Next was Deiphago, who had to cut their set short by three songs due to those bands taking too much time according to what some staff members were saying. Having never seen them before, I don’t know if this is natural for the group or not, but they just hammered in one song after another. No breaks, no introductions, and no clue what song you’re hearing. For someone who is only a recent fan, it was hard to follow and feeling rushed. But, it still worked with the general intensity the group carries with them. The band played plenty of material off their new album Satan Alpha Omega, and it was great to hear, but also would have been nice to see it if the venue didn’t have that stupid wall between the bar and stage, making it so only a small handful of people in the venue could actually see the band, and the others only get to hear it. Trust me, I spent more time frustratedly watching people try to see the band past that wall than I got to actually see the members themselves. But, from what I could see when stanging on my toes and holding myself up on the edge of the long “window” to peak my head around above someone else’s who nearly cracked me in the jaw on two occassions looked pretty intense as well, though I simply couldn’t put my years of dental work on the line to see a band that, chances are, I’ll never get to see again.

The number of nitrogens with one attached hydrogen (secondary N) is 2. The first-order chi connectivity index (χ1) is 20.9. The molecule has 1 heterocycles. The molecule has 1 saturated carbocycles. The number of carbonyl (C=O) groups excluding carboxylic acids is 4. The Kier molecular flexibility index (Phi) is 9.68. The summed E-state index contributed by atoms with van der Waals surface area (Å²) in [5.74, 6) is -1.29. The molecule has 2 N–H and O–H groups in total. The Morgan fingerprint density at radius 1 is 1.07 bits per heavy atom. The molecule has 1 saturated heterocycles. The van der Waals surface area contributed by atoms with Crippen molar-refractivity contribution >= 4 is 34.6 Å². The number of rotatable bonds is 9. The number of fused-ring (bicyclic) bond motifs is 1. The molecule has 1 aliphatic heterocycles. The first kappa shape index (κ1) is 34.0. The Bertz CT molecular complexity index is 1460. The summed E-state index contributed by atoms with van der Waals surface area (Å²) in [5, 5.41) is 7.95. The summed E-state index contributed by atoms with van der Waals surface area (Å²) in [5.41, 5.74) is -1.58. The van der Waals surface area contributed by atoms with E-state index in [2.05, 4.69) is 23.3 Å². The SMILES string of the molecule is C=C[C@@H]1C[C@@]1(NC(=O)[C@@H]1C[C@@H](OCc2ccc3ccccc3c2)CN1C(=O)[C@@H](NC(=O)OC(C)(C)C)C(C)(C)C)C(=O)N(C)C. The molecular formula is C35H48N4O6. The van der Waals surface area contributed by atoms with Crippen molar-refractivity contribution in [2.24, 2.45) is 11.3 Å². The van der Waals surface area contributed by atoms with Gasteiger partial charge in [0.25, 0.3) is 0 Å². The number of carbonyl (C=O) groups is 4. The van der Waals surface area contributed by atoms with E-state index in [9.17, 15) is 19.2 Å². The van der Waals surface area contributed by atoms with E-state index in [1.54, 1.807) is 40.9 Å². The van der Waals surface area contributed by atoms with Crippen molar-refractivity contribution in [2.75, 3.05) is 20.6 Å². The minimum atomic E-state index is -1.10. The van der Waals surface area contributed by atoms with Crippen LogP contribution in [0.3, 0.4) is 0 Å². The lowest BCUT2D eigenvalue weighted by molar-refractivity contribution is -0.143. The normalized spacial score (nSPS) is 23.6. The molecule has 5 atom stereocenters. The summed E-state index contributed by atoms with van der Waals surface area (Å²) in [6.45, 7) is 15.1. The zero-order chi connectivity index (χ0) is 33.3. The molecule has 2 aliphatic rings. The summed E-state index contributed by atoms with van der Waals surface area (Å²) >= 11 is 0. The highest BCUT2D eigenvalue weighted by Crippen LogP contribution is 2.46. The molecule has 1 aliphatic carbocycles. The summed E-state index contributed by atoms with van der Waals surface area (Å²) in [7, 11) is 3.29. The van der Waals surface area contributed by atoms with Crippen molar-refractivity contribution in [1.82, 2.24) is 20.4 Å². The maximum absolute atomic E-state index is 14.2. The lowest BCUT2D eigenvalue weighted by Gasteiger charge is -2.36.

Finally, after Deiphago and Manticore packed up and cleared house like ninjas, though not having left the venue unbeknown to me, it was time for Cattle Decapitation to take the stage. I expected the worst from them after having learned they were sick as hell, and very tired due to it. Even during the interview with Travis, you can tell they were not in the best of health (of course that goes for me too, being tired myself and really ticked at the way the night was going). But, if you didn’t know that, you never would have thought it until the gaps between songs. Each one performed had some of the most energetic presences and outputs I had witnessed all night, which is tough to say considering how intense Deiphago was. Considering I was already kind of amped up from hearing their performance, I was excited that much of the crowd dispersed and I was finally able to see a band, which made it even more engaging. Sadly, some of the tallest of patrons did decide to just walk in front of me and my fiancee, and the first seven minutes found us spending time trying to see them on the stage that is the same exactly level as the rest of us, and dealing with the smell of rotting cabbage from the seven foot tall man who stood behind me and insisted on breathing heavily against my head, slowly working my last nerve.